In addition to his philanthropic support, Harris serves on RIT’s Board of Trustees, having been a member for over a decade. His engagement as an active member of the RIT community has helped to frame the university’s strategic plan that leverages insights gained by working with students and faculty. Previously, Harris received the College of Science Distinguished Alumni Award and the NRS Award.
“You recognize the value of experiences gained while at RIT that makes you an engaged citizen,” said Harris. “Although the university is now very different than when I graduated in 1975, it has continued to equip graduates to be successful leaders and thinkers, demonstrating the impact that the comprehensive RIT experience delivers.”
Kevin Surace ’85
President, Co-founder and CEO Appvance.ai
The list of contributions Kevin J. Surace ’85 (electrical engineering technology) has made to RIT is long.
He is co-chair of RIT’s $1 billion blended fundraising campaign and was producer and master of ceremonies of the gala in July 2018 announcing the campaign. The RIT trustee helped start RIT’s West Coast Board of Advisors, and Surace was producer and master of ceremonies of a night of entertainment in Silicon Valley in 2016.
Surace also secured RIT’s 2018 commencement speaker, former FCC Chairman Tom Wheeler, and the 2019 commencement speaker, John Seely Brown, former chief scientist at Xerox Corp.
“I think when we are later in our lives, we want to look back and give back to organizations that helped us,” Surace said. “For me, RIT was a great experience.” Surace is currently president, co-founder, and CEO of Appvance.ai, a cloud-based scalability, performance and testing platform for mobile and web apps.
Before that, the Inc. magazine 2009 Entrepreneur of the Year was chairman and co-founder of Serious Energy, a cleantech company that manufactures and sells technologies designed to reduce energy usage in buildings.
He also was former CEO of several other companies, including CommerceNet, Perfect Commerce, WebKnight and Air Communications, and he was executive vice president of network solutions at General Magic, where he led the team that developed the OnStar virtual advisor for General Motors. Surace was inducted into RIT’s Innovation Hall of Fame in 2012.
Outside of work, Surace is a music producer and director for orchestra, musical theater and corporate shows at Acclaim Entertainment Group, which made him the perfect person to be master of ceremonies at the two events.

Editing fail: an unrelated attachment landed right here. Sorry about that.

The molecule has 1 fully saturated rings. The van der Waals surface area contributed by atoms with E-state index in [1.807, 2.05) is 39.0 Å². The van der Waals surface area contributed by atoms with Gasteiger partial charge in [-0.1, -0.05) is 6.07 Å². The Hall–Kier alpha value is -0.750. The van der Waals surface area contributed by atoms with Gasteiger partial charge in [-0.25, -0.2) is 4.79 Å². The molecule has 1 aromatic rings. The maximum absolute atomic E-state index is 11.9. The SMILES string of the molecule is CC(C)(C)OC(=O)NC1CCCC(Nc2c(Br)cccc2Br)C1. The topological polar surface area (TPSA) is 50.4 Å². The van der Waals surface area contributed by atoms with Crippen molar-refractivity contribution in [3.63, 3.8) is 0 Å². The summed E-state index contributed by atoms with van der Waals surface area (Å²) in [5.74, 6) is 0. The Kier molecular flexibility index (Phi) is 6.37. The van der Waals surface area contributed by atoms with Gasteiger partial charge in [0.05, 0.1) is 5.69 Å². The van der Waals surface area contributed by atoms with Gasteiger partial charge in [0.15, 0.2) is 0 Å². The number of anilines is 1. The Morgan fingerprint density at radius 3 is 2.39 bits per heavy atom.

“You look at unique ways you can give back and what talents you have,” Surace said. “We all should give back in the ways that we can.”
Brian Hall MBA ’78
Retired Vice Chairman of The Thomson Corporation
RIT Trustee and Chair Emeritus
To say that Brian Hall MBA ’78 has made a big impact on his alma mater is an understatement.
He chaired the committee that paved the way for men’s hockey to move from Division III to Division I in the 2005-2006 season. Women’s hockey followed in 2012.
From 2012 to 2015, he was chairman of the RIT Board of Trustees. Hall has been a member of the Board since 2000. And he was chair of the presidential search committee that brought David Munson to RIT as president in 2017. Those accomplishments among many others are why Hall will be honored with the 2018 Outstanding Alumnus award.
“It’s an honor,” Hall said. “I am very happy to receive this award.” Hall is excited about the direction RIT is headed. When he first joined the board in 2000, he remembers people not being familiar with RIT when he would mention his involvement.
“Now when I say RIT people say, ‘That’s a great school,’” said Hall, who lives in Colorado and Arizona. “They’ll say, ‘I know someone who is going there, went there, trying to get in there.’ In 18 years it has changed a lot and rightfully so.”
Hall retired in 2007 as vice chairman of The Thomson Corp. (Thomson Reuters), a global information company. He joined Thomson in 1995 as president and CEO of Thomson Legal Publishing, where he led the acquisition of West Publishing, which formed the foundation of the Thomson Legal & Regulatory group.
Prior to Thomson, he was an executive vice president of McGraw-Hill and president of Shepard’s, a division of McGraw-Hill. Hall also worked for Rochester-based Lawyers Cooperative Publishing, which later was acquired by Thomson.
Hall has supported many RIT projects, including the Alumni House, the Destler/Johnson Rochester City Scholars Program, the Gene Polisseni Center and scholarships.
He remembers thinking in 2000 when he became re-engaged with RIT that it would be a fun activity for a couple of years.
“It is a captivating place,” he said. “Once you get to understand RIT and where it’s going and the people who are involved with it, it is hard to let go.”
Brooks Bower ’74
Brooks Bower ’74 (printing) attributes much of his success to RIT.
The chairman and CEO of Papercone Corp. said that the education he received at RIT helped him learn how to be a hands-on manager. Living nearly 3,000 miles away from his home in San Francisco taught him responsibility and how to live and interact with people.
“I feel strongly that it is because of my experience at RIT that Papercone has grown into the company it is today,” Bower said. “RIT is so instrumental in my career and my success.”
Bower said he makes it a priority to give back to his alma mater because of everything RIT has done for him. The RIT Trustee helped the Big Shot team secure Churchill Downs in 2015 and continually supports the Cary Graphic Arts Collection, which included the purchase of the historic Kelmscott/Goudy Hand Press in 2013. Bower collects antique printing presses. “I love printing and the historical aspect of printing,” he said.